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## CHAPTER 5 Probability: What Are the Chances?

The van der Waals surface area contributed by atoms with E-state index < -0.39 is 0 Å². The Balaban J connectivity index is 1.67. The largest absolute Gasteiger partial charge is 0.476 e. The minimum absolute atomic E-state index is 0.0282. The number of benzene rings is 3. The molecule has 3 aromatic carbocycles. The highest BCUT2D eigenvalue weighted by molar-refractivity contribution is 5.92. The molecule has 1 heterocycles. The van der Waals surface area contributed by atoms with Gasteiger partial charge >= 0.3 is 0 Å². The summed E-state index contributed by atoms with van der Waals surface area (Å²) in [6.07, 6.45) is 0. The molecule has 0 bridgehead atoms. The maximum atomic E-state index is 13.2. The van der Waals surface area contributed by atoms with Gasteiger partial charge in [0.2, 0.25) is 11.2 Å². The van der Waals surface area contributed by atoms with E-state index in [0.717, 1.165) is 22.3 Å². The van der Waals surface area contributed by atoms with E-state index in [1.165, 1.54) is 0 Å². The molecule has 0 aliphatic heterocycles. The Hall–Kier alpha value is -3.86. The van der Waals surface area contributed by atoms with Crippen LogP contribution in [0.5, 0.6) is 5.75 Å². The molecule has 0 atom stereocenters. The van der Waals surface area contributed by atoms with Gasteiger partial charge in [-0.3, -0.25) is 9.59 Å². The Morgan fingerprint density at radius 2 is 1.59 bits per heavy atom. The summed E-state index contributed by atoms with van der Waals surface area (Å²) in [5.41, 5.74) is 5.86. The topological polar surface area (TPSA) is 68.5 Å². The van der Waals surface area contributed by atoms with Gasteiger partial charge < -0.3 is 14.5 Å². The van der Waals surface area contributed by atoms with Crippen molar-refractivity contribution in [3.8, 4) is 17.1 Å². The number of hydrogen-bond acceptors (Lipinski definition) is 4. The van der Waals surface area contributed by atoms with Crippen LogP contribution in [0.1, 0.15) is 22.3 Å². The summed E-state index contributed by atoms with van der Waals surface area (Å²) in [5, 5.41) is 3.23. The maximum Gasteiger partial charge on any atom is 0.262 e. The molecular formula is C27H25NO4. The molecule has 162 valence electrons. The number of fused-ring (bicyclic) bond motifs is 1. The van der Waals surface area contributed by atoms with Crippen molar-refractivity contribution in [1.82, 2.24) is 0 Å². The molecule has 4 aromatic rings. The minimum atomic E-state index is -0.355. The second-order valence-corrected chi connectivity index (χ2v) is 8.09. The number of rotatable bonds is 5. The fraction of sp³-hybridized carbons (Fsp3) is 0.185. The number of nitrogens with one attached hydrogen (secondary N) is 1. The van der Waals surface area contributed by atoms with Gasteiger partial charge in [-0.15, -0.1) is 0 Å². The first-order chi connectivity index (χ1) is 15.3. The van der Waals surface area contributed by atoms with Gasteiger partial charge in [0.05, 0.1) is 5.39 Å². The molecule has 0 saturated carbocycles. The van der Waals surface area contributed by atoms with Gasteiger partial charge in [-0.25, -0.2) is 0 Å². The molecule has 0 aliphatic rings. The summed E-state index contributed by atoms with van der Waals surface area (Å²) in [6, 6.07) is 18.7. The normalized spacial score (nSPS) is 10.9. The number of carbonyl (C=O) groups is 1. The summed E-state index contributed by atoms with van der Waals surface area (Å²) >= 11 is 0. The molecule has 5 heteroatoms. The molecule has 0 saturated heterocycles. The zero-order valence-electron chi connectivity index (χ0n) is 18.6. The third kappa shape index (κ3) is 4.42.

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**CHAPTER 5Probability: What Are the Chances?**5.1 Randomness, Probability, and Simulation**Randomness, Probability, and Simulation**• INTERPRET probability as a long-run relative frequency. • USE simulation to MODEL chance behavior.**The Idea of Probability**Chance behavior is unpredictable in the short run, but has a regular and predictable pattern in the long run. The law of large numbers says that if we observe more and more repetitions of any chance process, the proportion of times that a specific outcome occurs approaches a single value. The probability of any outcome of a chance process is a number between 0 and 1 that describes the proportion of times the outcome would occur in a very long series of repetitions.**Myths About Randomness**The idea of probability seems straightforward. However, there are several myths of chance behavior we must address. The myth of short-run regularity: The idea of probability is that randomness is predictable in the long run. Our intuition tries to tell us random phenomena should also be predictable in the short run. However, probability does not allow us to make short-run predictions. The myth of the “law of averages”: Probability tells us random behavior evens out in the long run. Future outcomes are not affected by past behavior. That is, past outcomes do not influence the likelihood of individual outcomes occurring in the future.**Simulation**The imitation of chance behavior, based on a model that accurately reflects the situation, is called a simulation. Performing a Simulation State: Ask a question of interest about some chance process. Plan: Describe how to use a chance device to imitate one repetition of the process. Tell what you will record at the end of each repetition. Do: Perform many repetitions of the simulation. Conclude: Use the results of your simulation to answer the question of interest. We can use physical devices, random numbers (e.g. Table D), and technology to perform simulations.**Example: Simulations with technology**In an attempt to increase sales, a breakfast cereal company decides to offer a NASCAR promotion. Each box of cereal will contain a collectible card featuring one of these NASCAR drivers: Jeff Gordon, Dale Earnhardt, Jr., Tony Stewart, Danica Patrick, or Jimmie Johnson. The company says that each of the 5 cards is equally likely to appear in any box of cereal. A NASCAR fan decides to keep buying boxes of the cereal until she has all 5 drivers’ cards. She is surprised when it takes her 23 boxes to get the full set of cards. Should she be surprised? Problem: What is the probability that it will take 23 or more boxes to get a full set of 5 NASCAR collectible cards?**Example: Simulations with technology**Plan: We need five numbers to represent the five possible cards. Let’s let 1 = Jeff Gordon, 2 = Dale Earnhardt, Jr., 3 = Tony Stewart, 4 = Danica Patrick, and 5 = Jimmie Johnson. We’ll use randInt(1,5) to simulate buying one box of cereal and looking at which card is inside. Because we want a full set of cards, we’ll keep pressing Enter until we get all five of the labels from 1 to 5. We’ll record the number of boxes that we had to open.**Example: Simulations with technology**3 5 2 1 5 2 3 5 4 9 boxes 5 1 2 5 1 4 1 4 1 2 2 2 4 4 5 3 16 boxes 5 5 5 2 4 1 2 1 5 3 10 boxes 4 3 5 3 5 1 1 1 5 3 1 5 4 5 2 15 boxes 3 3 2 2 1 2 4 3 3 4 2 2 3 3 3 2 3 3 4 2 2 5 22 boxes Conclude: We never had to buy more than 22 boxes to get the full set of NASCAR drivers’ cards in 50 repetitions of our simulation. So our estimate of the probability that it takes 23 or more boxes to get a full set is roughly 0. The NASCAR fan should be surprised about how many boxes she had to buy.**Randomness, Probability, and Simulation**• INTERPRET probability as a long-run relative frequency. • USE simulation to MODEL chance behavior.